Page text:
Focus 2 · Globalization and Mobility of Cultural and Natural Heritage in Ibero-America
RESEARCH FOCUS · Dynamic relationship between mobility and cultural heritage and the natural environment · Dynamics of natural and cultural borders · Processes by which cultural and natural “commodities” are circulated in Ibero-America
Based on the understanding of “globalization” as a narrative for mobility and varying forms of circulation, Focus 2 seeks to put current and historical phenomena of cultural and natural networking and cross-linking into perspective. This research area emphasizes the dynamic relationships between mobility on one hand, and cultural heritage and the natural environment and its potential uses for humanity on the other. Working in harmony with heritage-related research at Heidelberg University, we share the idea that cultural heritage is not static but rather a (trans-)cultural, historical heritage; the result of negotiations between individuals, institutions, and society (in their political and economic dimensions).
Research in focus 2 thus enables the identification and analysis of specific spaces of differing scales (regional contexts, regions, macro-regions) in geographic, cultural, historical, and functional perspectives, highlighting the dynamics that result from the imbrication of the material and the immaterial. Bringing together the Ibero-American-related expertise of Heidelberg University’s Humanities and Environmental Sciences, research in this focus area is concentrated on the processes by which natural and cultural “commodities” are circulated within Ibero-America and its closely related spaces. These dynamics, which in turn are also marked by limitations and exclusions, affect societies and objects, as well as immaterial heritage.
The lines of study are being developed with respect to current and future challenges in relation to globalization and cultural and natural heritage, paying attention to their historical backdrop and development. We explore issues of mobility within Latin America and the natural and historical areas most closely linked to it, as well as the resulting networks of circulation within this area. With regard to natural heritage, this focus area tackles the consequences of the exploitation of natural resources, the transformation of environments (particularly regarding human-induced climate change), and the formation of natural, social, and cultural landscapes.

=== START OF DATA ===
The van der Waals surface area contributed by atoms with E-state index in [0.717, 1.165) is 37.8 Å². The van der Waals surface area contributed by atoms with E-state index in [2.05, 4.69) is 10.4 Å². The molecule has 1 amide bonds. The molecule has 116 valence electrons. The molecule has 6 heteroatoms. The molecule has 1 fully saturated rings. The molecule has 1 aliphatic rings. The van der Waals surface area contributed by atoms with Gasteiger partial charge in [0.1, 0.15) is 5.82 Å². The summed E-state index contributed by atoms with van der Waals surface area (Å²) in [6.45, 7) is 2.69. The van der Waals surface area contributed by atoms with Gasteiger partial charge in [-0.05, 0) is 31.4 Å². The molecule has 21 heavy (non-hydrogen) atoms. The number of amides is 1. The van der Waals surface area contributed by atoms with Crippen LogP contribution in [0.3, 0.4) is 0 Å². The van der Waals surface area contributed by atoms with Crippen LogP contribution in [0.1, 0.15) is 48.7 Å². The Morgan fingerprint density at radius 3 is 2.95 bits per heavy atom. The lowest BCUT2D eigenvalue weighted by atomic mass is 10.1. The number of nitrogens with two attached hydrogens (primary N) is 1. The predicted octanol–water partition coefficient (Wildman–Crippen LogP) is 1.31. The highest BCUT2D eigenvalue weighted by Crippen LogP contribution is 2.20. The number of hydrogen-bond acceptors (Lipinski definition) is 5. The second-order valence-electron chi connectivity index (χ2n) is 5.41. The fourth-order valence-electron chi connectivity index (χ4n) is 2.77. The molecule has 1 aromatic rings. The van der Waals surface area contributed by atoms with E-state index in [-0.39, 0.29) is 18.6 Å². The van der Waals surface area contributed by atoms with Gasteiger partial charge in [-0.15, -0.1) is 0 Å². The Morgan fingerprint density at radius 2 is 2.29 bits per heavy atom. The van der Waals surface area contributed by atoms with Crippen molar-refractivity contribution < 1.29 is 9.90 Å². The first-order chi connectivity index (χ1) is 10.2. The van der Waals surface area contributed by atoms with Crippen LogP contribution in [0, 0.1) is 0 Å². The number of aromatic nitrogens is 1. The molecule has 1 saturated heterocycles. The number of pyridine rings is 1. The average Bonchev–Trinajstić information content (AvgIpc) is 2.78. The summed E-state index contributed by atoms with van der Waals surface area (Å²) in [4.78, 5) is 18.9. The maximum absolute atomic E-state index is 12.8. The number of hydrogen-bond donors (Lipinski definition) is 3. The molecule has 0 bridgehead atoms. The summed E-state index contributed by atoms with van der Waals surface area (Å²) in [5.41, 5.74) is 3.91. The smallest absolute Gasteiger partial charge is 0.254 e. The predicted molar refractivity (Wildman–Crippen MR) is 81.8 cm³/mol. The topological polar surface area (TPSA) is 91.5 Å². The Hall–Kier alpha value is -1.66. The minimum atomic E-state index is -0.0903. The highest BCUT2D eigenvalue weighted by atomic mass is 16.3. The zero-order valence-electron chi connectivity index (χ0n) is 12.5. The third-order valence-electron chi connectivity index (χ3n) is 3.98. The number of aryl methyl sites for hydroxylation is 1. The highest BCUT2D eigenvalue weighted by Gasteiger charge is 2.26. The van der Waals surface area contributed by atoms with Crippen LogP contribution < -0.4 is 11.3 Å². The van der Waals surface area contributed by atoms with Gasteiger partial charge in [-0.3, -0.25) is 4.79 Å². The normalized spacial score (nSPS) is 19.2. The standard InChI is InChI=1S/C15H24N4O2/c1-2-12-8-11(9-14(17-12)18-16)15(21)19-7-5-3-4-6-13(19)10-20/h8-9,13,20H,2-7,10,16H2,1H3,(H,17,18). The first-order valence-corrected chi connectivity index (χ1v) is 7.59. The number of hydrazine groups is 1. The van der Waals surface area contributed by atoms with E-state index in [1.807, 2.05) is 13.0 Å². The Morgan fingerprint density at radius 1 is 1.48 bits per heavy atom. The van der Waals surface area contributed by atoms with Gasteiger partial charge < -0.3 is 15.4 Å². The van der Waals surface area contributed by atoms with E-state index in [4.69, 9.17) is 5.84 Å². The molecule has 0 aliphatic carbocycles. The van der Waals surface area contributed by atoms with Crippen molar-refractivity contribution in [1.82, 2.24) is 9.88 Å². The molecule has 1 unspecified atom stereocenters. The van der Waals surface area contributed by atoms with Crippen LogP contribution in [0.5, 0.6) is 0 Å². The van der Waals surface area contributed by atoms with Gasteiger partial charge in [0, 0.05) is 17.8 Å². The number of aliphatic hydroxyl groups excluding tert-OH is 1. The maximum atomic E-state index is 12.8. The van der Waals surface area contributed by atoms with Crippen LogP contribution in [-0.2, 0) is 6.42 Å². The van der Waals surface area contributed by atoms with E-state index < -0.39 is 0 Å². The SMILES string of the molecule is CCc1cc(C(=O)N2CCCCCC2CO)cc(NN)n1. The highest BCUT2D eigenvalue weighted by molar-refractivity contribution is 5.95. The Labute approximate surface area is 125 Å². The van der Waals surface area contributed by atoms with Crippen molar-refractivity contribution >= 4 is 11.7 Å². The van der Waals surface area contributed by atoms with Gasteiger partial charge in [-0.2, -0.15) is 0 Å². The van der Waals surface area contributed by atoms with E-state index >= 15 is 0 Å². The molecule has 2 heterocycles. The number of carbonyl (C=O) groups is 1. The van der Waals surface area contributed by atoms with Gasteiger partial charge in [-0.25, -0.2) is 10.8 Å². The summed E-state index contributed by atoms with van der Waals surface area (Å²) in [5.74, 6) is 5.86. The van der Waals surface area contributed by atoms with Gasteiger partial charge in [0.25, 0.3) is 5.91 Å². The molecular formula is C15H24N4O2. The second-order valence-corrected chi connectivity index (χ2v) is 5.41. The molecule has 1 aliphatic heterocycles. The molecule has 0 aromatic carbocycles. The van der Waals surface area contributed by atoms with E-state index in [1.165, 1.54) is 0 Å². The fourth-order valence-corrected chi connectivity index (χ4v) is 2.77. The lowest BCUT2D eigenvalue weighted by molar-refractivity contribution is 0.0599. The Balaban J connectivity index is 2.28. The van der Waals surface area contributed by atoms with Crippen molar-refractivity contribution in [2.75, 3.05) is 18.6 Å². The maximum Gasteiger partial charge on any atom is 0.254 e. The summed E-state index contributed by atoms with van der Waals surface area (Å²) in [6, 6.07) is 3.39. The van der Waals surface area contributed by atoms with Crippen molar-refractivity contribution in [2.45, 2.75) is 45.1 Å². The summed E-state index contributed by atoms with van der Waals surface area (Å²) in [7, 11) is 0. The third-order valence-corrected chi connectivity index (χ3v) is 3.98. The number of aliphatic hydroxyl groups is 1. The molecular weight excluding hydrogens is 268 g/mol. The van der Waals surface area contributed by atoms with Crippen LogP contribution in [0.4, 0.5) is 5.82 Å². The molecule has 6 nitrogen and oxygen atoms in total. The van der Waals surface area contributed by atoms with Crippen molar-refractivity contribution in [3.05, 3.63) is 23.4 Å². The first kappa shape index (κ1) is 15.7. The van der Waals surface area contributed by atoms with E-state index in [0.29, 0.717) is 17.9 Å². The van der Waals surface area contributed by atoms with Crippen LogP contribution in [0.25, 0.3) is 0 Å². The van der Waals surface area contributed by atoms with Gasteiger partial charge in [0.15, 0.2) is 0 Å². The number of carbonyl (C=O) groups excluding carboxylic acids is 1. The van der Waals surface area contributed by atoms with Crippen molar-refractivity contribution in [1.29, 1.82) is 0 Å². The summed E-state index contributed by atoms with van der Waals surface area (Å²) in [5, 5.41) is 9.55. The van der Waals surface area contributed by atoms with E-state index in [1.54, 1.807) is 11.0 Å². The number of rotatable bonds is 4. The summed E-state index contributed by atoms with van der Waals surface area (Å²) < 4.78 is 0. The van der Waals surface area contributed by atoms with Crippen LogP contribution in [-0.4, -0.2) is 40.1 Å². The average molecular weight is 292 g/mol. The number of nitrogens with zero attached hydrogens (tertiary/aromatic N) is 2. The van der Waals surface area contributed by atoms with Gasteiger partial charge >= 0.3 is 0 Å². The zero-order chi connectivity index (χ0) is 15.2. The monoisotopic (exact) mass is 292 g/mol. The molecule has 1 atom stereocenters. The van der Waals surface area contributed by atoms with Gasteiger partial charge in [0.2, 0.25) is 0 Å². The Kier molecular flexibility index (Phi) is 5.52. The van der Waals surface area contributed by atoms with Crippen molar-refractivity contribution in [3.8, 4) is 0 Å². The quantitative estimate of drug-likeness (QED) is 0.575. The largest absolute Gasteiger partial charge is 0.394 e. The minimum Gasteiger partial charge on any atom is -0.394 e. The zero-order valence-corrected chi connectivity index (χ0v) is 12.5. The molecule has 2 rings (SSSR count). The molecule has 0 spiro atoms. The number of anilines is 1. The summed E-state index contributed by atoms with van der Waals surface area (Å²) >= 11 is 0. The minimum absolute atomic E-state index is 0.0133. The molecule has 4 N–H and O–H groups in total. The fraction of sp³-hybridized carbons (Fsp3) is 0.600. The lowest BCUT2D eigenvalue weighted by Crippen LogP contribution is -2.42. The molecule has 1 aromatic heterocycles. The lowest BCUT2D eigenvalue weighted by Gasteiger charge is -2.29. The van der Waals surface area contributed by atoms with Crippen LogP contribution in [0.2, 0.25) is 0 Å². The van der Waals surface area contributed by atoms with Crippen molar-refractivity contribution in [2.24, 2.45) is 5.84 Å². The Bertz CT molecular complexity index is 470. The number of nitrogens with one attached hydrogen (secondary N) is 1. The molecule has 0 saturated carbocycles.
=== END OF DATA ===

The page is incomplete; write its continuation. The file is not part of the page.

A historically induced, all to understandable anticolonial sentiment has caused Latin American research programs in Germany and beyond to highlight the autonomy of societies in the Americas and in this way, the interaction that has connected them to European groups, peoples, and societies in past and present is being downplayed. However, the mobility of cultural and natural heritage in Ibero-America is set within a much larger, more vibrant framework of exchanges and interactions both within Latin America and between the Americas and Europe. The line of research “Transcultural linkages” therefore aims to analyze such dynamics from multiple perspectives: It will study both material and immaterial movements of ideas, literatures, cultural practices, people, and commodities. It will pay due credit to interactive, bidirectional communication, thus revealing under-researched flows from the Americas to Europe. Regional differences and peculiarities will also be taken into account.
The research conducted within this field shows two further traits: Firstly, a certain focus is placed on the Mediterranean area. This is due to the fact that a high percentage of European migrants to the Americas in the past have hailed from the wider Mediterranean region and that this area is presently the preferred destination of South American migrants to Europe. This has had and will continue to have an immediate impact on cultural practices, flows of ideas and literary tropes, amongst others. Secondly, our research is sensitive to the historicity of transcultural dynamics, past and present, because it is impossible to appropriately address current and future challenges without understanding their respective cultural backdrops. Therefore, the bases for conducting effective research in this field are the knowledge of relevant source languages, being aware of the intricacies of cultural dynamics, and recognizing the temporal framing of individuals, groups and societies, up to the present day.
- Millennial and apocalyptic thinking: the circulation of ideas and real disasters
- Natural biodiversity and cultural manifestations
Prof. Dr. Robert Folger (Department of Romance Studies)
Prof. Dr. Stefanie Gänger (Department of History)
Prof. Dr. Nikolas Jaspert (Department of History)
Dr. Fernando Nina (Department of Romance Studies)
Sandra Schieweck, M.A. (Department of History)